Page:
It’s been a wild ride in 2009, especially for gold prices, the U.S. dollar and interest rates. Have the events of this year rendered any clues for exchange traded fund (ETF) investors about what to expect in 2010?
It was a down year for the U.S. dollar. As economic conditions shift, investors are putting the currency under the microscope in an effort to determine what’s next. Ben Levisohn for BusinessWeek believes that in 2010 the dollar will be center stage again—only this time it will be a highly volatile greenback that challenges investors.
The most recent roller coaster ride was a small dose of what may be on tap for next year. In just a few days, the Dubai World fiasco and the Greek sovereign debt downgrade drove investors to seek refuge in the recently scorned dollar. U.S. treasuries were snapped up, the euro slumped, and the dollar rose 2.5%.
Besides dollar-focused ETFs, there are other ways to play the movements in the U.S. dollar. Sam Subramanian for Seeking Alpha gives some alternatives:
- Gold: The classic hedge to the U.S. dollar, gold is experiencing record highs and lots of attention. SPDR Gold Shares (NYSEArca: GLD) has profited from the spike in interest and the haven-like quality of the metal. However, gold’s upside potential can be limited if the U. S. economy cooperates and renders the Fed’s job easier. If short-term rates are going to increase, even a relatively large hike in fed funds, say 1%, would still keep rates within Chairman Ben Bernanke’s “exceptionally low levels,” explains ETF Desk forSeeking Alpha.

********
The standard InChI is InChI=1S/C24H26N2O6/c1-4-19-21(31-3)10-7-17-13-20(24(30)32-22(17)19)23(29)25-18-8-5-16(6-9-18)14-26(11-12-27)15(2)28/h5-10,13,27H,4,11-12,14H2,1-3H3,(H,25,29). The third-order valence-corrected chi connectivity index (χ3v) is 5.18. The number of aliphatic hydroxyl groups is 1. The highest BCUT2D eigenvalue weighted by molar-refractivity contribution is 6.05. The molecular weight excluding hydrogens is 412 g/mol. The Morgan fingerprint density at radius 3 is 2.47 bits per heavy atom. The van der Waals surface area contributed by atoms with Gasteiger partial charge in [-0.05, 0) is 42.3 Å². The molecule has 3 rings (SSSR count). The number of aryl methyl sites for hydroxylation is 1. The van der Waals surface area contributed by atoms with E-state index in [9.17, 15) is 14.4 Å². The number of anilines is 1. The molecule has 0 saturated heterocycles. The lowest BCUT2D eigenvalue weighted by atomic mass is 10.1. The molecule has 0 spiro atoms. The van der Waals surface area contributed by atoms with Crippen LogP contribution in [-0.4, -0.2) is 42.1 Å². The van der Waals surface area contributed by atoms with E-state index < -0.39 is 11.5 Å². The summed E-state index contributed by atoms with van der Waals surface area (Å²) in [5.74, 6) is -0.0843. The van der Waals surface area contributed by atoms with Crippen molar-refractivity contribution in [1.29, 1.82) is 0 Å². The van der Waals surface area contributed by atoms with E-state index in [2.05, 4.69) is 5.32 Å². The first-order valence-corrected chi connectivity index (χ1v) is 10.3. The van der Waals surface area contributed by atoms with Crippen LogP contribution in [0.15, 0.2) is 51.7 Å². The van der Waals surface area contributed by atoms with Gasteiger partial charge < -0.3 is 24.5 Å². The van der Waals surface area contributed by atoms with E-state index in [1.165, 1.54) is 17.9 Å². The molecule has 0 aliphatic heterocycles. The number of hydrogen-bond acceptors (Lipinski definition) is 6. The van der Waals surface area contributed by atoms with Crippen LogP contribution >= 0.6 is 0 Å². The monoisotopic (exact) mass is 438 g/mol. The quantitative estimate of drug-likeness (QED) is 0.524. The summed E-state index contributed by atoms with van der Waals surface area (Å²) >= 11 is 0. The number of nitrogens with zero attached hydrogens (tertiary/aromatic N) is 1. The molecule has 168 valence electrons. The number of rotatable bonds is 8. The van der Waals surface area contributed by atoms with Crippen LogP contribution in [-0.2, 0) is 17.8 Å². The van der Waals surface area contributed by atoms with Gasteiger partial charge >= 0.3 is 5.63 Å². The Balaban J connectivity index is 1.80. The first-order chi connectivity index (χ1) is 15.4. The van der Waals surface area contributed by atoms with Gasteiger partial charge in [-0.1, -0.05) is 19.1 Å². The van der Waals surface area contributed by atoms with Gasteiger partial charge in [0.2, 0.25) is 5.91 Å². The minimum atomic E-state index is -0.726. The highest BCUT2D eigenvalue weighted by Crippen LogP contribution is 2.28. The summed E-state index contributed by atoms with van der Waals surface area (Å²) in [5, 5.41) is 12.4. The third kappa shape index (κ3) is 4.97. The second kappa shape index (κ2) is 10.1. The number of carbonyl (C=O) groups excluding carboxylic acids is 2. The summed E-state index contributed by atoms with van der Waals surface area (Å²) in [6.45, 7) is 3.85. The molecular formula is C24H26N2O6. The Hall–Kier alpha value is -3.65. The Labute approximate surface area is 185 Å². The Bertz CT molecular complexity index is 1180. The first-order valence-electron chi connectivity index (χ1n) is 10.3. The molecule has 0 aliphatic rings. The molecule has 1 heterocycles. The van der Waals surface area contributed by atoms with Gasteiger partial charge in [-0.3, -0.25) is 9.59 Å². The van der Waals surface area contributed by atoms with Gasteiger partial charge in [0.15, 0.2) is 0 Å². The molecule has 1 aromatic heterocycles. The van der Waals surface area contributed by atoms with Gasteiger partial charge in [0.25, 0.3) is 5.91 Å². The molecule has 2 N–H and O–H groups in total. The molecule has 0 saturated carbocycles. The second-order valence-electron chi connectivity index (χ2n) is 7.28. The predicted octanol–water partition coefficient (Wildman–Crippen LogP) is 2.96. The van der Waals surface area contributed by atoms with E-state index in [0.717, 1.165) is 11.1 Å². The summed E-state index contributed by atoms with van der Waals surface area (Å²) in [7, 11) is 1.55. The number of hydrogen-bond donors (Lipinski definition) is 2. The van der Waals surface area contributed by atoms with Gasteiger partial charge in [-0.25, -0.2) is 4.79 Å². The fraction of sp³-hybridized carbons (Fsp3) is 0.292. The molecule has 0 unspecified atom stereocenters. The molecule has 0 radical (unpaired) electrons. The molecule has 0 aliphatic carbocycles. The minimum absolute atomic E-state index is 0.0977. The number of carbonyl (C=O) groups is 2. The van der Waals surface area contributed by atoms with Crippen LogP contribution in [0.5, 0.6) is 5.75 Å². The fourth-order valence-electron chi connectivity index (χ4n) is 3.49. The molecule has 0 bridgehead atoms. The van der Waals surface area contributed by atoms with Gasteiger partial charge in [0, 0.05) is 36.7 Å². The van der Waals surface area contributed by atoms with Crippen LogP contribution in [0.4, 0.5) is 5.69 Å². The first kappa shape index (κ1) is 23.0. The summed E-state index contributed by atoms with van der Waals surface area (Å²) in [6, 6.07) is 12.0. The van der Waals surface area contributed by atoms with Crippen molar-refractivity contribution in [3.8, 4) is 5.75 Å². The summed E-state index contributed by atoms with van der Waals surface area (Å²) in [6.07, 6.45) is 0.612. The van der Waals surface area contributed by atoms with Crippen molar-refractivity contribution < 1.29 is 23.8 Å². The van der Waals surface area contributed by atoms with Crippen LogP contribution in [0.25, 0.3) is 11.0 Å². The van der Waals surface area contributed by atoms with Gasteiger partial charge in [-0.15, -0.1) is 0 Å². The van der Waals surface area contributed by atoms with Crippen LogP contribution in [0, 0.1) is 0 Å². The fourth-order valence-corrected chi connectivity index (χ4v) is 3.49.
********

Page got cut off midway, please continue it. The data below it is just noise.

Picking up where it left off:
- International Bond Funds: International bonds offer foreign currency exposure, geographic diversification, current income and potential for capital gains. Generally, individual investors are not equipped to analyze individual international bonds, so seeking an advisor’s help may be necessary. Check out SPDR Barclays Interntational Treasury Bond (NYSEArca:BWX).
- International Stocks and Funds: One can profit from a decline in the U.S. dollar by investing a portion of the portfolio in well-managed, natural resource economies such as Australia and Canada. Natural resources like oil and base metals are priced in U. S. dollars and often rise in price when the dollar declines. iShares MSCI Australia (NYSEArca: EWA) and iShares MSCI Canada (NYSEArca: EWC).
Direct ways to play the U.S. dollar:
For more stories about currency ETFs, visit our currency ETF category.
The opinions and forecasts expressed herein are solely those of Tom Lydon, and may not actually come to pass. Information on this site should not be used or construed as an offer to sell, a solicitation of an offer to buy, or a recommendation for any product.